A Difficult Road to FDI

– Karisma Regmi

Ms. Regmi ​​is a research fellow at Samriddhi Foundation, an economic policy think tank based in Kathmandu. The views expressed in this article are the author’s own and do not represent the views of the organization. Author can be reached at Karisma Regmi [email protected].

Nepal recently concluded the much-anticipated Nepal Investment Summit 2024. According to the Department of Industry, Investment worth Rs 9 billion was approved during the event. However, there seems a huge gap between the committed investment and the actual inflow at the end of any fiscal year. According to the report “Foreign Investment in Nepal a synopsis 2022” FDI commitment for the fiscal year 2077/2078 was Rs 32172.81 million while the inflow stood just at Rs 19512.72 million. This is a considerable 40% lack from the committed FDI. 

In light of procedural difficulties faced by foreign investors, the Ministry of Industry, Commerce and Supplies inaugurated one window service center at the Department of Industry in May, 2019. It was to ensure convenience for both domestic and foreign investors. The center has eight different units; registration, foreign currency exchange, visa facilitation, environment, infrastructure, land administration, customs and revenues, administration, and law. Through this service center 14 different government agencies were brought under a single roof. This initiative gathered appraisal and was lauded by the business community in Nepal.

The One Window Service Center was a step ahead of the previous arrangements where Investors had to run into different governmental agencies scattered all over the valley. However, there are various challenges persistent in the center that have inhibited the value obtained in the process of registering and receiving approvals for the FDI. 

No Authority at Desk
Although all the government agencies can receive their respective proposal, the service centers in themselves don’t have the authority to issue related permission. The file(s) presented by investors are received at the desk but have to go through the same hierarchical procedures as before. The desk officers are screening officers without any authority to act on the request. In essence, our “One Window Service Center” is more of a “One Door and Multiple Windows”.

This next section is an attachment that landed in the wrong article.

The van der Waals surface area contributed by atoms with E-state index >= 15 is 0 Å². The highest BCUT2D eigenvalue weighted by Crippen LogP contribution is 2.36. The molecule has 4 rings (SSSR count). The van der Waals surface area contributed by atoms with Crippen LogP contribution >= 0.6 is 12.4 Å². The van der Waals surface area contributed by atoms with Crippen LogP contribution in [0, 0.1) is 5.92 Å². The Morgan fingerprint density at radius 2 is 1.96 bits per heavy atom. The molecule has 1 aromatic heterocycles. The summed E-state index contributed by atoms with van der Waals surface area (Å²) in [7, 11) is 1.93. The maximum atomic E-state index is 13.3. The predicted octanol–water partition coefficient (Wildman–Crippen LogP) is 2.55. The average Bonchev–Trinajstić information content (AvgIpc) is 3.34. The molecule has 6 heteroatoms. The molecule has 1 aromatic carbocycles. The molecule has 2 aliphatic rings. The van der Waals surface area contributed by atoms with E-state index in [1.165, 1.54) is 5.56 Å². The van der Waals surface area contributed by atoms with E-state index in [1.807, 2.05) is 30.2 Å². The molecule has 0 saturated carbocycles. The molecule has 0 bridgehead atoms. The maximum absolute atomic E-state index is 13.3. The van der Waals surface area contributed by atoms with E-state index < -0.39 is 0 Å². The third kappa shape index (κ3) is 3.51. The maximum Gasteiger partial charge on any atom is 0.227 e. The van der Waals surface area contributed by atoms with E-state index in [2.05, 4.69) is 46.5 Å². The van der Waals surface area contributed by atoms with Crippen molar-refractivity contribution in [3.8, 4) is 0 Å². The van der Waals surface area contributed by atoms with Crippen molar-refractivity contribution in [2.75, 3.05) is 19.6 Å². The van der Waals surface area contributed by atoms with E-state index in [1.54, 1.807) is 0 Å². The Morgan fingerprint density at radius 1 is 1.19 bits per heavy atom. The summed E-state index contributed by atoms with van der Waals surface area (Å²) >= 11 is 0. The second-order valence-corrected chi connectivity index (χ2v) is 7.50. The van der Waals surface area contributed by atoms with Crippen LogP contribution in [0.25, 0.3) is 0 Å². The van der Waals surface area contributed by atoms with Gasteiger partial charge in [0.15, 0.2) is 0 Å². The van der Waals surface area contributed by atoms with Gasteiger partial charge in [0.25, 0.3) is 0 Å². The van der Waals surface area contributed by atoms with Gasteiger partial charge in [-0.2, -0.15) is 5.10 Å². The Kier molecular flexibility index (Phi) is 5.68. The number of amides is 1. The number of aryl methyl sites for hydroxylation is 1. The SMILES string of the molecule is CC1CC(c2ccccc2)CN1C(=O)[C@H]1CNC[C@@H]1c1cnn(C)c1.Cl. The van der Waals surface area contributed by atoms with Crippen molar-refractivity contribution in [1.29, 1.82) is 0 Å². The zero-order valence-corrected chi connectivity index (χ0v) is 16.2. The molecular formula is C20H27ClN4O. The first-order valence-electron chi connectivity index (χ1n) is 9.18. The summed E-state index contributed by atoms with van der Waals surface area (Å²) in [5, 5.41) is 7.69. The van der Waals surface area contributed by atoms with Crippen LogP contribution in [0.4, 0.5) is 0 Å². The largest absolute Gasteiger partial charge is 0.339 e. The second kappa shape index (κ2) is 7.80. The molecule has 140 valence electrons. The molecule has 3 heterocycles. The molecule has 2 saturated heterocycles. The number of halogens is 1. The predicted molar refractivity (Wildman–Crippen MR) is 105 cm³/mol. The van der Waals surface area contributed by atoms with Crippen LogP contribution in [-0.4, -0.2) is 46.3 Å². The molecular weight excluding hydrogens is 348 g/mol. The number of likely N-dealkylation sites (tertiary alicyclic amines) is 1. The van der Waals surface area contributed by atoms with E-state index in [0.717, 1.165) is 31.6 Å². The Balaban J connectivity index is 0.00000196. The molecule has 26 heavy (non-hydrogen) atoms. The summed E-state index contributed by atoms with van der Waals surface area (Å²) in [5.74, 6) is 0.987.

Timeliness of Response
Investors are kept in the dark about the procedural progress and are not given timely responses on the approval/rejection of the project. This adds to frustration and anxiety of investors. Although the Department has a policy, it fails to deliver approval(s)/disapproval(s) in a professional timeline. Apart from policy and structural hurdles foreign Investors in Nepal face bureaucratic harassment and extortion in almost every step involved, the reason of which transcends all the ethical and moral boundaries. Multiple news emphasize on the arbitrary excuses made by the bureaucrats working in Rastra Bank and their unethical demand for bribe money without which they wouldn’t expedite the approval procedure. This is one of the major factors explaining a huge gap between the committed investment and the actual inflow at the end of the year.

One of the investors in the news article stated that he found it very difficult to sign the company’s MOA and AOA which was written and approved in Nepali. The Company Registrar requires that the company’s registration documents be submitted in Nepali. This provision creates trust issues among the foreign investor and one can easily take advantage to put an investor in a disadvantageous position through the use of misleading phrases when registering a company’s document. 

Although Nepal has piled up FDI-friendly policies and incentives it has a lot to work on removing procedural hurdles. At the execution level, a service-oriented, professional, and ethically and morally strong environment has to be delivered to one seeking to invest in Nepal. The government to curb the procedural hassles announced an “automatic route” through online application for pre-approval of projects. However, the effectiveness of this is yet to be felt. A total reevaluation of the system and foreign investment attractive policies based on long-term study must be implemented, not just the ad-hoc and hasty amendments in the law. The long term vision of any foreign direct investment policy should be to make the foreign investment hassle-free, organized, facilitative and guaranteed to secure their investments.